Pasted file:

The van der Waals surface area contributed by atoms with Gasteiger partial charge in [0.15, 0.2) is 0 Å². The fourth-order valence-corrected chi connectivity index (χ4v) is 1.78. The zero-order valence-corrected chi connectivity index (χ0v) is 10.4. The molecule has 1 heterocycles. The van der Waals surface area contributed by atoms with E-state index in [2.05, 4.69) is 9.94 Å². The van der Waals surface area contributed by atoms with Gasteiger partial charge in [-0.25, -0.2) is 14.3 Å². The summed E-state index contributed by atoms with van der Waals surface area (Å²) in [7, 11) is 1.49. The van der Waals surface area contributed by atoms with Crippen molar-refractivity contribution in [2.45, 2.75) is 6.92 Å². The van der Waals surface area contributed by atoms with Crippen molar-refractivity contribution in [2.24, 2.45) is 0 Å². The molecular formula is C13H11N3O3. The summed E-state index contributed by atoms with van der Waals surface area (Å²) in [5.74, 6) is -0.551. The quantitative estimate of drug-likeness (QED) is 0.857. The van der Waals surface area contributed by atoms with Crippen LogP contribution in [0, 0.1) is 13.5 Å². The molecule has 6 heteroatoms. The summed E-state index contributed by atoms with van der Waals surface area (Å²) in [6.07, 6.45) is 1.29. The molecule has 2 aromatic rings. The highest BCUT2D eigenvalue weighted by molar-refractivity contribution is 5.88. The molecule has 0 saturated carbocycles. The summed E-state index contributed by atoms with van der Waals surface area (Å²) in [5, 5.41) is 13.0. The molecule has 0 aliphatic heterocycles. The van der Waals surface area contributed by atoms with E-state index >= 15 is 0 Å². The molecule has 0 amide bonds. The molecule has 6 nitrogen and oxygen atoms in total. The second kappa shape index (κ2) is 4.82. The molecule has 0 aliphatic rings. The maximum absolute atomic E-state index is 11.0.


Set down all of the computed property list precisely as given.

The van der Waals surface area contributed by atoms with Gasteiger partial charge in [0.15, 0.2) is 0 Å². The fourth-order valence-corrected chi connectivity index (χ4v) is 1.78. The zero-order valence-corrected chi connectivity index (χ0v) is 10.4. The molecule has 1 heterocycles. The van der Waals surface area contributed by atoms with E-state index in [2.05, 4.69) is 9.94 Å². The van der Waals surface area contributed by atoms with Gasteiger partial charge in [-0.25, -0.2) is 14.3 Å². The summed E-state index contributed by atoms with van der Waals surface area (Å²) in [7, 11) is 1.49. The van der Waals surface area contributed by atoms with Crippen molar-refractivity contribution in [2.45, 2.75) is 6.92 Å². The van der Waals surface area contributed by atoms with Crippen molar-refractivity contribution in [2.24, 2.45) is 0 Å². The molecular formula is C13H11N3O3. The summed E-state index contributed by atoms with van der Waals surface area (Å²) in [5.74, 6) is -0.551. The quantitative estimate of drug-likeness (QED) is 0.857. The van der Waals surface area contributed by atoms with Crippen LogP contribution in [0, 0.1) is 13.5 Å². The molecule has 6 heteroatoms. The summed E-state index contributed by atoms with van der Waals surface area (Å²) in [6.07, 6.45) is 1.29. The molecule has 2 aromatic rings. The highest BCUT2D eigenvalue weighted by molar-refractivity contribution is 5.88. The molecule has 0 saturated carbocycles. The summed E-state index contributed by atoms with van der Waals surface area (Å²) in [5, 5.41) is 13.0. The molecule has 0 aliphatic heterocycles. The van der Waals surface area contributed by atoms with E-state index >= 15 is 0 Å². The molecule has 0 amide bonds. The molecule has 6 nitrogen and oxygen atoms in total. The second kappa shape index (κ2) is 4.82. The molecule has 0 aliphatic rings. The maximum absolute atomic E-state index is 11.0.